Just before Germany’s phaseout decision, Switzerland abandoned plans for three new reactors that were going through the approval process. The government also announced that all five of the country’s reactors—which for years had provided some 40 percent of its electricity—will close permanently as their operating licenses expire over the next 22 years. Italy, which had discontinued its nuclear program after the infamous 1986 nuclear disaster in Chernobyl, Ukraine, had in 2010 decided to restart it. But in a June 2011 referendum, more than 90 percent of Italian voters chose to ban nuclear power. Later in 2011, Belgium announced plans to phase out the seven reactors that provide more than half of the country’s electricity. Even in France, with a world-leading 77 percent of its electricity coming from nuclear power, newly elected President François Hollande has said he intends to reduce this share to roughly 50 percent by 2025.

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Bumper 2011 Grain Harvest Fails to Rebuild Global Stocks

This post is by Janet Larsen, Director of Research at the Earth Policy Institute. The world’s farmers produced more grain in 2011 than ever before. Estimates from the U.S. Department of Agriculture show the global grain harvest coming in at 2,295 million tons, up 53 million tons from the previous record in 2009. Consumption grew by 90 million tons over the same period to 2,280 million tons. Yet with global grain production actually falling short of consumption in 7 of the past 12 years, stocks remain worryingly low, leaving the world vulnerable to food price shocks. Nearly half the calories …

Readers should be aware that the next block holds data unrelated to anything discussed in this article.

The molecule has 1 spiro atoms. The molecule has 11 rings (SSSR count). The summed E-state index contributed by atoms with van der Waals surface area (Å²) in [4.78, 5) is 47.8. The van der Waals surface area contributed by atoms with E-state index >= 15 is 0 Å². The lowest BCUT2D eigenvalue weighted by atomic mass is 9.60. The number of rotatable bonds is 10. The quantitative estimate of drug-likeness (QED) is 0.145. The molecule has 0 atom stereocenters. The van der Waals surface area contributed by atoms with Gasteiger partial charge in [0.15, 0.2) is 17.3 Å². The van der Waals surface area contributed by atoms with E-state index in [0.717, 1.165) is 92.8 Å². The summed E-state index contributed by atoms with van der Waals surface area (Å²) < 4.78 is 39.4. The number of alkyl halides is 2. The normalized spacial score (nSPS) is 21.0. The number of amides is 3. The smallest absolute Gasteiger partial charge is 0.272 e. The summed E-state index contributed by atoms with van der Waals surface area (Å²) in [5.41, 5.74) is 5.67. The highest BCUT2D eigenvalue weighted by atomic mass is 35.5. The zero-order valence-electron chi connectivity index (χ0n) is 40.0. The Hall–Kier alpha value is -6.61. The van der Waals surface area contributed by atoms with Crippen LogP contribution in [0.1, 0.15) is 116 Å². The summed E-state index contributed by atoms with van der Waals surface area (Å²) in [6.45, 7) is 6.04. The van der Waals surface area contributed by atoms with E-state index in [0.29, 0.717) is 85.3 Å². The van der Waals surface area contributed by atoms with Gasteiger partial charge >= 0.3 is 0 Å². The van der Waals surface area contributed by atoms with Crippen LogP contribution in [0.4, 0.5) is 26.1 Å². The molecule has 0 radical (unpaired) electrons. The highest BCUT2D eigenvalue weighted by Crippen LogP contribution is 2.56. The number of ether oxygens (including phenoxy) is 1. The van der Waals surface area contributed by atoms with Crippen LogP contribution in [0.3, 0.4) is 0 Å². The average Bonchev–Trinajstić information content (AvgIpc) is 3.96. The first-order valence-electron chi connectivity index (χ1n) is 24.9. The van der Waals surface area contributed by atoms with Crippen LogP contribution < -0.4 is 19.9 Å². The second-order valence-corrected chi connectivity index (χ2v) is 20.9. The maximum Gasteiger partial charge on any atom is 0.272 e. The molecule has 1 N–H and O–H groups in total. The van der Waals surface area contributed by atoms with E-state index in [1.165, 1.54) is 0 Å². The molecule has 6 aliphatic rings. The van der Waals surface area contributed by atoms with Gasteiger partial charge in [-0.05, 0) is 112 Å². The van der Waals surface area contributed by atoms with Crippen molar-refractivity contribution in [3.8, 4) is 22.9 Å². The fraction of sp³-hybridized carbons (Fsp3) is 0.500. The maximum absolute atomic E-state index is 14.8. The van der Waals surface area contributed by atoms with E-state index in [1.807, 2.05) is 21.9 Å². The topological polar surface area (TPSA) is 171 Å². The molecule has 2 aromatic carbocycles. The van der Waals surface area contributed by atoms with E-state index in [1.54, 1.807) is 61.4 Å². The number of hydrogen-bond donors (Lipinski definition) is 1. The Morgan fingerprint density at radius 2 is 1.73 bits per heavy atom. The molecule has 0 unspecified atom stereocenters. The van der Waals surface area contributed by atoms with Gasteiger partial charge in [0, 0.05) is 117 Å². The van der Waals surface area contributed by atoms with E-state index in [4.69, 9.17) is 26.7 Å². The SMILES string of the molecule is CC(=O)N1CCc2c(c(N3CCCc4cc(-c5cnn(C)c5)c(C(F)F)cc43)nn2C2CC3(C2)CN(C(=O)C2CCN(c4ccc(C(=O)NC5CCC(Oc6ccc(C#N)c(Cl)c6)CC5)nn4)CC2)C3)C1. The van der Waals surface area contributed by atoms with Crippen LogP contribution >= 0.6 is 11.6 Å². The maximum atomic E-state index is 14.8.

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Rising Meat Consumption Takes Big Bite out of Grain Harvest

World consumption of animal protein is everywhere on the rise. Meat consumption increased from 44 million tons in 1950 to 284 million tons in 2009, more than doubling annual consumption per person to over 90 pounds. The rise in consumption of milk and eggs is equally dramatic. Wherever incomes rise, so does meat consumption. As the oceanic fish catch and rangeland beef production have both leveled off, the world has shifted to grain-based production of animal protein to expand output. With some 35 percent of the world grain harvest (760 million tons) used to produce animal protein, meat consumption has …

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Troubling Health Trends Holding Back Progress on Life Expectancy